as your posts' so often are.

    X

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  6. i'm finding the funny thing about being old ~ if 67 is old ~ is that i'm looking out at life with 7 year old eyes. i have grown of course. yes! but i still see the world from a much younger perspective. i don't know if that's good or bad. it simply is my reality. rather like always seeing doris day through silk. LOL.
    the pain and regrets are in the mist of time and i seldom visit them. i seem to know more and more moments of joy. why i cannot say.

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  7. What a lovely post! And thought provoking in that it made me stop and think about what I feel makes me unique. In so many ways we are all connected, yet each of us has our individual "spark", something that is special only to us. A wonderful read! Thank you.

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  8. Another wonderful post ~ Thank you.

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  9. I regret nothing because my life has made me who I am today and I really like....love...her. A cousin sent me some DVDs taken from old movies of me when o was around six. I loved watching that little girl that was...is...me. It was a great reminder to stay connected to that sweet child who is still alive inside of me. What connects me to her and my own unique spirit? Playing with my grandchildren and being in Nature.

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  10. Although I'm really a very practical sort with my feet well stuck in the Carolina clay, I've always been drawn to the mystical and mysterious and the beautiful. I've never had the patience or persistence of the scholar, nor the will of an initiate, nor the righteous assurance of a particular religious faith. But I've wished for a deeper awareness and connection. What evokes this feeling in me? Deep green forests, rocky creeks and waterfalls, blue mountains, wonderful books, ancient buildings, certain music, flowers and fragrance, beautiful sunsets (like I'm seeing out the window now), and, naturally, canine companionship. Sure, there are many things I like and say 'oh that's so me!' but these are often tastes I've acquired or ephemeral pleasures. I'm drawn to the beauty and the mystery.

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  11. I wish I had foresight many times.
    Try to make the best of every day,
    like what did I accomplish today,
    did I tell Renee I love her?
    As far as doing errands, I feel like Doctor Zhivago - what a cold winter.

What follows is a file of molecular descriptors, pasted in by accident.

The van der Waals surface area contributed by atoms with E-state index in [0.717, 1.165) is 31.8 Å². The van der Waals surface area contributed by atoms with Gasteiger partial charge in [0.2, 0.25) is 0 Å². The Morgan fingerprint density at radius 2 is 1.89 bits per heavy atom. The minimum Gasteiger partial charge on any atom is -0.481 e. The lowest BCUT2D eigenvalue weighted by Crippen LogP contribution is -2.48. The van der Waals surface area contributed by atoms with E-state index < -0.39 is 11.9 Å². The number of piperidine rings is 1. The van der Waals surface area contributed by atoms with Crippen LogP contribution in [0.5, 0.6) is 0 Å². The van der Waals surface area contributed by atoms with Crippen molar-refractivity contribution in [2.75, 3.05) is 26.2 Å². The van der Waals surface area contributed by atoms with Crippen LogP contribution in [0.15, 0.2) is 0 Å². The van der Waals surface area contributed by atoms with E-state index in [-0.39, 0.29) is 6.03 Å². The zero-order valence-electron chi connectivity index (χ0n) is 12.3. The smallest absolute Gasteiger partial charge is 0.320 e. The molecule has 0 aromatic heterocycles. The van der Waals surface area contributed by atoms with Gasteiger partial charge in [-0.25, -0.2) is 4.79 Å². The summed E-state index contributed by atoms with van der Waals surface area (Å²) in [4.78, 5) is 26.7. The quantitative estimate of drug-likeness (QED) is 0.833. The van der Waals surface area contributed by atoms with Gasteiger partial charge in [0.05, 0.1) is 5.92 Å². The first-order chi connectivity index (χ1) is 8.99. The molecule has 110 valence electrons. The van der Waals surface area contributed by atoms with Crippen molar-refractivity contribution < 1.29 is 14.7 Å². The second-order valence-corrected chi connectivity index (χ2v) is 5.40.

Sending warm wishes.
    beautiful post.
    yvonne

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  12. You have given me much to think about. I tried to write a response but my thoughts would not coalesce. Let me sleep on it and I'll get back to you… Thank you for another beautiful and thought-provoking post.

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  13. Ah Pamela - we are into 'Road less travelled' territory here. Would my life have been happier if it had taken another path?
    From my advanced age (80) I am not sure that I still have characteristics from my youth and I don't know what my unique self is.
    Perhaps, if I really think about it, I have always been a glass half full kind of person - I have had a long and happy life, fulfilled, although not taking the course I intended to in the first instance. Health, happiness, peace of mind, love - what else really matters Pamela?

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  14. I loved the poet's phrase 'haunted responsibility'.

    As always Pamela you have got me thinking...and in a nice way as I am thinking of my 'essentials' and I shall definitely write a piece or try a poem on those lines. Thank you for your inspiration and the beauty of your words, as always.

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  15. I love that poem and the glimpse of you as a child, longing for lipstick. Precious! I don't think the inner me has changed that much. I still love books and the outdoors.

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  16. Such a wonderful post and almost equally thoughtful responses. I do believe our essential qualities remain in us.....and when the adult responsibilities slip away we revert to what we once were....
    well, maybe I'm making this up...
    Tammy expressed exactly what I feel. (Will visit her blog immediately.)
    Pamela, you do have a gift for thought provoking topics. Cait's response poem on her blog was wonderful too.

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  17. The privilige of being around my adorable and enthusiastic young art students is what keeps me feeling extremely young, somewhat silly, and highly adventurous...they keep the haunted looks at bay (at least I dearly hope they do...I'll have to look in the rearview on my next errand outing).
    Lovely, thought provoking post...
    xo J~

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  18. My family, my independence, my love of France, my energy, my enthusiasm and inquisitiveness...
    These are the essentials that i cherish...
    Happy weekend Pamela... and thank you for a thought provoking reflection... xv

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  19. I couldn't wait to grow up, wear flowy dresses, put my hair up and go dancing the night away. My mother was a beautiful young lady and I picked up this fancy idea from looking at her picture albums.

    I'm determined never to lose my sense of humor, my ability to laugh and my habit of smiling at total strangers.

    xo Amelia

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  20. Bravo..great post! Beautiful written..Thank you for this on this Monday morning..There is a pale sun shining on the Hilltop..:)

    T.D

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  21. Pear Cider . What a decadent knitting circle !